The dangers for Tibetans crossing the Himalayas into exile due to repression in Tibet were dramatically evident over the past year, with a Tibetan nun being shot dead by Chinese police close to the Nepal border last September, and a quietly stepped up approach to refoulement from Nepal, according to a new report by the International Campaign for Tibet to be published on Monday (February 12) and available for download here.
ICT’s report, ‘Dangerous Crossing’, includes previously unreported eyewitness testimony of the Nangpa Pass shootings in September, which led to condemnation of China’s actions by the US and EU governments after it was captured on film. This footage is the first irrefutable documentary evidence of China’s treatment of Tibetans escaping into exile. ‘Dangerous Crossing’ documents a further incident of Tibetans being fired upon by border patrols while attempting to escape over the pass, and the maltreatment of Tibetans en route into exile who are captured and imprisoned.
The report, which will be launched in Berlin by actor and activist Richard Gere and Romanian cameraman Sergiu Matei, who filmed the Nangpa Pass shooting, also documents the insecure situation for Tibetans arriving in Nepal as a result of China’s heavy footprint on that country.
Mary Beth Markey, Vice-President of the International Campaign for Tibet, said: “The US, EU and other governments have lodged strong protests in Beijing at the killing of a young Tibetan nun near the Tibet-Nepal border, which the Chinese authorities chillingly describe as ‘normal border management’. Beijing’s characterization of the shooting and the incident itself are representative of the repression that compels Tibetans to seek freedom in exile. Until a political solution is reached that provides Tibetans a sense of hope and optimism about their future, we can expect the dangerous crossing of Tibetans to continue.”
Around 2,500 to 3,000 Tibetans cross the Himalayas into exile transiting through Nepal to India, each year. The sole purpose of the journey for many is to see the Dalai Lama. More than a third of the total each year are children, sent by their parents to study in Tibetan exile schools due to inadequate or unaffordable education in Tibet. Many are monks and nuns seeking to practice their religion in freedom, while others leave because they have lost their land or are unable to make a living due to competition for work from increasing numbers of Chinese migrants, under China’s transformative economic policies in Tibet.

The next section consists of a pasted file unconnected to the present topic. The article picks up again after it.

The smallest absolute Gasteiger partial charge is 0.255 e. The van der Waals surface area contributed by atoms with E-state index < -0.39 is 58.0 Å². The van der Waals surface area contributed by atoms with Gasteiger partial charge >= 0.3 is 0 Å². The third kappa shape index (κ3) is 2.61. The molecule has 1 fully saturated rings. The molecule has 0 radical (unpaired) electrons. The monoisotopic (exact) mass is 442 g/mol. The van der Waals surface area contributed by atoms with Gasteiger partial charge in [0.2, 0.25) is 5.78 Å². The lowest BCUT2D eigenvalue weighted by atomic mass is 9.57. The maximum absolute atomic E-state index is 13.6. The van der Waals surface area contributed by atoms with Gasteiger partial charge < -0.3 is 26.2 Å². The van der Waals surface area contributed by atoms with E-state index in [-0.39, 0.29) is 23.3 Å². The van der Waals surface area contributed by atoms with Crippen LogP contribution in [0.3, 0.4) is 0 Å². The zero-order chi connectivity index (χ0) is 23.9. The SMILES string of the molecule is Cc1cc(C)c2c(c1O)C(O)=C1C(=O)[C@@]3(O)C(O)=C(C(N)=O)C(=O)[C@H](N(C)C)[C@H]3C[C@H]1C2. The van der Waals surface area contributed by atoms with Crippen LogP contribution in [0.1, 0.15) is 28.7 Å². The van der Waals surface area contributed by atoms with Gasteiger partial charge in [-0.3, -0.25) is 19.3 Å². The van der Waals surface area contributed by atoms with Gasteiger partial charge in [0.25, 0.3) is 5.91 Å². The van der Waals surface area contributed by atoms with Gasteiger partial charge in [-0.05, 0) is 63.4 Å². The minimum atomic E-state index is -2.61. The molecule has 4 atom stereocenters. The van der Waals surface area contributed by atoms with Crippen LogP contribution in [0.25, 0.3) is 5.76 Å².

‘Dangerous Crossing’, available for downloading here from February 12, reports the following:
- How dramatic political developments in 2006 in Nepal – including the end of direct palace rule and the beginning of peace talks following a decade-long conflict between the Maoist insurgency and government troops – affected both Tibetans resident in the Kingdom and those in transit to India
- An account of the Nangpa Pass shooting in September 2006 including previously unpublished eyewitness reports. An eyewitness account of a previous incident where Tibetans escaping into exile were fired upon and later maltreated while in custody, proving that the shooting in September was not an isolated incident
- How China’s sensitivity over Tibet continued to be the primary factor of China-Nepal relations in 2006
- Evidence of a continued quieter, stepped-up approach to refoulement (the forcible return of any person to a country where they fear persecution) of Tibetans by Nepalese police, working with their Chinese counterparts across the border
- New first person accounts of why Tibetans continue to take the risks of escaping into exile
Launch event and details
- The ICT report, ‘Dangerous Crossing: conditions impacting the flight of Tibetan refugees’ is available for downloading here. For a German language version contact [email protected]. Images of the journey into exile are also available from ICT.
- At a launch of the report co-hosted by Cinema for Peace in Berlin, chair of the International Campaign for Tibet Richard Gere will present the screening of documentary footage smuggled out of Tibet depicting the Tibetans coming under fire from Chinese border police while crossing the Nangpa Pass at 19,000 ft into Nepal, and Sergiu Matei, the Romanian cameraman who shot the footage, will answer questions. It is the first time that irrefutable evidence of China’s treatment of Tibetans escaping into exile has been captured on film. To register for the press conference, contact [email protected]. The film will also be screened at the Cinema for Peace Gala evening in Berlin on February 12 (www.cinemaforpeace.com).
- The Tibetan nun who was shot dead last September on the Nangpa Pass was 17-year old Kelsang Namtso. She was fleeing into exile in order to meet the Dalai Lama, and to obtain a religious education not possible in Tibet. Her story is representative of many Tibetans who escape into exile each year.
- ICT report, News on children detained during Nangpa Pass shooting – January 30th, 2007